In order to define biologically regulated phosphosites in the dataset, we first performed fitting of all kinetic profiles with a polynomial model, selecting only those with R2 > 0.9 (Fig 1B and Supplementary Fig S3). This analysis does not depend on the absolute ratios of abundance measurements or fold change (FC); rather, it is based on the shape and low variance (i.e. low RSD values of SILAC measurements) of kinetic profiles. Profiles with high RSD do not generally provide meaningful R2 values and are not considered for subsequent analyses. It is noteworthy that FC values do not reflect actual stoichiometry of phosphorylation. For example, a FC value of 10 might indicate a change in phosphorylation from 1 to 10%, whereas a FC value of two could correspond to full protein phosphorylation (from 50 to 100%). Since biological relevance of phosphosite cannot be based on FC measurements alone, profiles with low amplitude (small FC) could be as important as profiles with high amplitude (high FC). In this study, we assign significance based on the shape of kinetic profiles rather than absolute values of the corresponding FC values. Therefore, this approach enabled the selection of profiles with low amplitude that could elude conventional quantitative phosphoproteomic methods based on FC alone. We performed fuzzy clustering of these profiles and selected only profiles with cluster membership value higher than 0.7 for subsequent analyses. We identified 388 phosphosites from 271 proteins that showed distinct changes in phosphorylation (increase or decrease) with time for at least one stimulus (Supplementary Table S2). For convenience, we hereafter defined these phosphosites as “dynamic” to distinguish them from remaining “static” phosphosites. Dynamic sites showed significant changes in phosphorylation where max |log2 FC| measurements were typically two‐fold higher than static sites (Supplementary Fig S4). To account for the possibility that changes in protein abundance might affect the interpretation of regulated phosphosites, we performed experiments on flow through fractions containing nonphosphorylated peptides from TiO2 enrichment experiments. Samples were desalted and fractionated on a PGC column into 40 fractions prior to LC‐MS/MS analyses. These experiments enabled the quantitation of ~85% of all dynamic phosphoproteins reported in Supplementary Table S2. We observed that only two proteins showed more than 2 fold changes in abundance over the entire time period of the experiment. Accordingly, Hsp42 (log2FC: 2.06) and Zeo1 (log2FC: 1.33) were excluded from the list of dynamic phosphoproteins. The list of quantified proteins and their corresponding changes in protein abundance is reported in Supplementary Table S3.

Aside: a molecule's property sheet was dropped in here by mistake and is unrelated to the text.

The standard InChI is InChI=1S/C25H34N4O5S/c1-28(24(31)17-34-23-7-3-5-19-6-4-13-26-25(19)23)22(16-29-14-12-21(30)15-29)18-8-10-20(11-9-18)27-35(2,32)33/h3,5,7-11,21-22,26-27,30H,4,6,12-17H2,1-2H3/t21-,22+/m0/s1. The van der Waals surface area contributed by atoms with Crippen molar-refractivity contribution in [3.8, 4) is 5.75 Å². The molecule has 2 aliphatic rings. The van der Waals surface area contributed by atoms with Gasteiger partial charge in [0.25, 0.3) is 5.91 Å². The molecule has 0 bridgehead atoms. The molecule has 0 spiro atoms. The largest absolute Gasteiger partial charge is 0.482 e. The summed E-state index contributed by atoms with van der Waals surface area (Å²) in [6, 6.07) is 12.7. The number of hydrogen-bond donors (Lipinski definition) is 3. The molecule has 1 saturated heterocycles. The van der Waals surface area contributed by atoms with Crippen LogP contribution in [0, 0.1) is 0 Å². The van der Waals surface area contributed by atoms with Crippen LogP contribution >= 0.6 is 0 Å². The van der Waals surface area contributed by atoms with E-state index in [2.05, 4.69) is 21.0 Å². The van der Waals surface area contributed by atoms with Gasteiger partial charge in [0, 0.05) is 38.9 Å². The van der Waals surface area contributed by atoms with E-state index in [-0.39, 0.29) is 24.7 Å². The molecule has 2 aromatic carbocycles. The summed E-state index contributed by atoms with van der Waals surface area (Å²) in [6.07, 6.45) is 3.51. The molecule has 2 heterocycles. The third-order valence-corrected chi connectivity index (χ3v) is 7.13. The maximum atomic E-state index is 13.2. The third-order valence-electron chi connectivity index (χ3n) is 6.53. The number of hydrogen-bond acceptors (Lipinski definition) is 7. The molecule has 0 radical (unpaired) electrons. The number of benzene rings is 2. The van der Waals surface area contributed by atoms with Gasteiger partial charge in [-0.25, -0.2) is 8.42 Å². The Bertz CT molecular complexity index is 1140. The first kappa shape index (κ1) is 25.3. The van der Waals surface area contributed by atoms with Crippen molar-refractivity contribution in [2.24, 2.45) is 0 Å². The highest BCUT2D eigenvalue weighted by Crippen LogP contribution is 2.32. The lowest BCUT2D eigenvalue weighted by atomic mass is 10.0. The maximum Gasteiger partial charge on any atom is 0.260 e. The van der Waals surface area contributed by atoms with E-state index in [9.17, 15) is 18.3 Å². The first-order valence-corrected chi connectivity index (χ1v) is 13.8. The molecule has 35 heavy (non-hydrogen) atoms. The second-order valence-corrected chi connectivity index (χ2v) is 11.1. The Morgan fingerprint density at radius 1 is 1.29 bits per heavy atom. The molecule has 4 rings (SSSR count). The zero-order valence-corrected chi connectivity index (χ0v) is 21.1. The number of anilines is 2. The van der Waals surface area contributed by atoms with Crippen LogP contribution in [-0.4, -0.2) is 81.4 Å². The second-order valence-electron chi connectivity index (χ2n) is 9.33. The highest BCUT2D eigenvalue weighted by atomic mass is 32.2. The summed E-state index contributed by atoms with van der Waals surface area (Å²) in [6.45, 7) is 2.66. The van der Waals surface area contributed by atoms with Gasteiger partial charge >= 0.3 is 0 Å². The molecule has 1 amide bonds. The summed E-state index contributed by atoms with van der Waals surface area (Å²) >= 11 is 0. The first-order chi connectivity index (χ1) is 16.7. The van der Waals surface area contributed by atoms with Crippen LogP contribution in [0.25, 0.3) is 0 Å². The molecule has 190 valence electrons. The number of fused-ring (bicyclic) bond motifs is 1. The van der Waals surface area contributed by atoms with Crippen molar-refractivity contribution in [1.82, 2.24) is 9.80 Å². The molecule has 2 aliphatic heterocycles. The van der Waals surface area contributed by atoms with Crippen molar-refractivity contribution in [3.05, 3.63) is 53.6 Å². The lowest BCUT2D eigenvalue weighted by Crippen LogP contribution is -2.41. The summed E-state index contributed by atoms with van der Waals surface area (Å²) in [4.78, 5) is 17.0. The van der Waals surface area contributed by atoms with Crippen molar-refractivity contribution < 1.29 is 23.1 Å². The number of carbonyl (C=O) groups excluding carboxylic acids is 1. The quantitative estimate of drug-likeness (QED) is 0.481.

To find the relationships among dynamic phosphoproteins that contained at least one dynamic phosphosite, we integrated our identification into protein–protein interaction (PPI) network (Fig 2C) and performed GO enrichment analysis (Huang da et al, 2009b) (Supplementary Fig S5 and Supplementary Table S4). Cell response to changes in temperature appears to be complex and comprised a network of interacting proteins involved in cytokinesis, cell morphogenesis and cell cycle regulation. Changes in phosphorylation are consistent with a kinase–phosphatase network associated with the response to temperature stress, and we observed that about 15% (20/129) of all kinases and 7% (2/30) of all phosphatases also comprised dynamic sites (Fig 2C and Supplementary Table S6). Several of these kinases including Rck2 and Hog1 are also regulated upon environmental stress including osmotic shock (Bilsland‐Marchesan et al, 2000).
Temporal phosphorylation profiles identify potential kinase substrates in response to heat shock and cold stress
To gain further insights on kinetic profiles shared among dynamic phosphosites, we analyzed our dataset using fuzzy c‐means clustering and selected only clusters with membership > 0.7 (Figs 1B and 3A). These analyses enabled the separation of 388 dynamic phosphosites from 271 proteins into 15 different clusters with unimodal distributions showing monotonous (clusters 5, 6 and 9–12) and adaptation‐like (clusters 1–4, 7, 8 and 13, 14) profiles (Supplementary Table S2). With the exception of clusters 9–12, the temporal variation in FC (increase or decrease) of several profiles reached a maximum value within 20 min upon temperature shift. Several profiles showed changes in phosphorylation that returned to their original status within 30 min post‐stimulation. For example, this is the case for the kinase Hog1, and the transcriptional factors Msn2 and Msn4 that were previously reported to be regulated by changes in temperature (Panadero et al, 2006). It is noteworthy that phosphosites from the same protein can exhibit different profiles and that individual phosphosite often showed different behaviors in response to heat and cold. For example, we identified five dynamic sites on trehalose synthase complex regulatory subunit, Tsl1 (S53, S73/S77, S147 and S161), of which two sites (S147 and S161) showed opposite trends upon heat shock and cold stress. Tsl1 is a regulatory subunit of the trehalose synthesis protein (TSP) complex that catalyses the production of trehalose from glucose‐6‐phosphate and UDP‐glucose, an activity mediated by heat shock (Ferreira et al, 1996). Changes in the phosphorylation status of Tsl1 may regulate its association with the TSP complex under stress condition (Supplementary Fig S6).